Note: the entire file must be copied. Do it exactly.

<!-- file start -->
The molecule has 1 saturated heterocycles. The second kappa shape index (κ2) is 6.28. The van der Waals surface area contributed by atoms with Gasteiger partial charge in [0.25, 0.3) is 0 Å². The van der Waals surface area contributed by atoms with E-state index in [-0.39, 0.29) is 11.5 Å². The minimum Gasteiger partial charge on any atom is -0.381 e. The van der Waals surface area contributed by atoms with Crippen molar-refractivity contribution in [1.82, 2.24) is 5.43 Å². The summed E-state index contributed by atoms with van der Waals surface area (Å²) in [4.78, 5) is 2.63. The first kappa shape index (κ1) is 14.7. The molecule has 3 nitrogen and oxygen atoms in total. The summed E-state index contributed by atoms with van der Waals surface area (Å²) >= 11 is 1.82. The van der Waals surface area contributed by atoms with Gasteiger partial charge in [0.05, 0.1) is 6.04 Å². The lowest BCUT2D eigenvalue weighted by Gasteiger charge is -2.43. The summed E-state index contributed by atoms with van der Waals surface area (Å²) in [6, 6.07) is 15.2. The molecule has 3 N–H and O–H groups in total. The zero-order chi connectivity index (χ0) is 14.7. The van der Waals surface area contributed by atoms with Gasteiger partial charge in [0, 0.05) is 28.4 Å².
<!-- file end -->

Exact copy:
The molecule has 1 saturated heterocycles. The second kappa shape index (κ2) is 6.28. The van der Waals surface area contributed by atoms with Gasteiger partial charge in [0.25, 0.3) is 0 Å². The van der Waals surface area contributed by atoms with E-state index in [-0.39, 0.29) is 11.5 Å². The minimum Gasteiger partial charge on any atom is -0.381 e. The van der Waals surface area contributed by atoms with Crippen molar-refractivity contribution in [1.82, 2.24) is 5.43 Å². The summed E-state index contributed by atoms with van der Waals surface area (Å²) in [4.78, 5) is 2.63. The first kappa shape index (κ1) is 14.7. The molecule has 3 nitrogen and oxygen atoms in total. The summed E-state index contributed by atoms with van der Waals surface area (Å²) >= 11 is 1.82. The van der Waals surface area contributed by atoms with Gasteiger partial charge in [0.05, 0.1) is 6.04 Å². The lowest BCUT2D eigenvalue weighted by Gasteiger charge is -2.43. The summed E-state index contributed by atoms with van der Waals surface area (Å²) in [6, 6.07) is 15.2. The molecule has 3 N–H and O–H groups in total. The zero-order chi connectivity index (χ0) is 14.7. The van der Waals surface area contributed by atoms with Gasteiger partial charge in [0, 0.05) is 28.4 Å².